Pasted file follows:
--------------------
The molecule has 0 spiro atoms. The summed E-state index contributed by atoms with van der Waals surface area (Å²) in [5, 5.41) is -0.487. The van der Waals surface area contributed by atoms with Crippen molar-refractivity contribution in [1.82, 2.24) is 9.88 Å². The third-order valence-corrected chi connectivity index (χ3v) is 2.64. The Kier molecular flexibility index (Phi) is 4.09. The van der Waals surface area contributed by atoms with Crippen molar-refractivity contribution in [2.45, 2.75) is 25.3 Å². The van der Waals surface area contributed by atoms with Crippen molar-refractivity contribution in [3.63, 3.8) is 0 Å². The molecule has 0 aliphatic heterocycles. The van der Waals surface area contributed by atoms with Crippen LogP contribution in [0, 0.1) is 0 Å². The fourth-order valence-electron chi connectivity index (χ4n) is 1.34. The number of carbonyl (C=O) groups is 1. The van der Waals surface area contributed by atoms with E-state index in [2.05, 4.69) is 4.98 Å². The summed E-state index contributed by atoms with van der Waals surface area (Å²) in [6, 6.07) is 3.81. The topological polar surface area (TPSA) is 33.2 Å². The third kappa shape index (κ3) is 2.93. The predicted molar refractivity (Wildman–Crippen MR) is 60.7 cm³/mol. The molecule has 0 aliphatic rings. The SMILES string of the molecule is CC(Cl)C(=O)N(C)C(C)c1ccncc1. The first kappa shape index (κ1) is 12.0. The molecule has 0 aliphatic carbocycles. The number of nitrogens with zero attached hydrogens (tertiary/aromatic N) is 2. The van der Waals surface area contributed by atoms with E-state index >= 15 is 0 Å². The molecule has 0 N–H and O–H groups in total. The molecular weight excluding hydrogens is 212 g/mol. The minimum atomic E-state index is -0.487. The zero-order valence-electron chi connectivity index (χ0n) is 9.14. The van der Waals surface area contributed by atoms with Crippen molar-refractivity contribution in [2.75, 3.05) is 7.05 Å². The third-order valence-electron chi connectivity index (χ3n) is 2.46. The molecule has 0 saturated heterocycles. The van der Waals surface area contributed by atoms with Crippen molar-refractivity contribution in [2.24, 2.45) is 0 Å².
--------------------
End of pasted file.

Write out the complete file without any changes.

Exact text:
The molecule has 0 spiro atoms. The summed E-state index contributed by atoms with van der Waals surface area (Å²) in [5, 5.41) is -0.487. The van der Waals surface area contributed by atoms with Crippen molar-refractivity contribution in [1.82, 2.24) is 9.88 Å². The third-order valence-corrected chi connectivity index (χ3v) is 2.64. The Kier molecular flexibility index (Phi) is 4.09. The van der Waals surface area contributed by atoms with Crippen molar-refractivity contribution in [2.45, 2.75) is 25.3 Å². The van der Waals surface area contributed by atoms with Crippen molar-refractivity contribution in [3.63, 3.8) is 0 Å². The molecule has 0 aliphatic heterocycles. The van der Waals surface area contributed by atoms with Crippen LogP contribution in [0, 0.1) is 0 Å². The fourth-order valence-electron chi connectivity index (χ4n) is 1.34. The number of carbonyl (C=O) groups is 1. The van der Waals surface area contributed by atoms with E-state index in [2.05, 4.69) is 4.98 Å². The summed E-state index contributed by atoms with van der Waals surface area (Å²) in [6, 6.07) is 3.81. The topological polar surface area (TPSA) is 33.2 Å². The third kappa shape index (κ3) is 2.93. The predicted molar refractivity (Wildman–Crippen MR) is 60.7 cm³/mol. The molecule has 0 aliphatic rings. The SMILES string of the molecule is CC(Cl)C(=O)N(C)C(C)c1ccncc1. The first kappa shape index (κ1) is 12.0. The molecule has 0 aliphatic carbocycles. The number of nitrogens with zero attached hydrogens (tertiary/aromatic N) is 2. The van der Waals surface area contributed by atoms with E-state index >= 15 is 0 Å². The molecule has 0 N–H and O–H groups in total. The molecular weight excluding hydrogens is 212 g/mol. The minimum atomic E-state index is -0.487. The zero-order valence-electron chi connectivity index (χ0n) is 9.14. The van der Waals surface area contributed by atoms with Crippen molar-refractivity contribution in [2.75, 3.05) is 7.05 Å². The third-order valence-electron chi connectivity index (χ3n) is 2.46. The molecule has 0 saturated heterocycles. The van der Waals surface area contributed by atoms with Crippen molar-refractivity contribution in [2.24, 2.45) is 0 Å².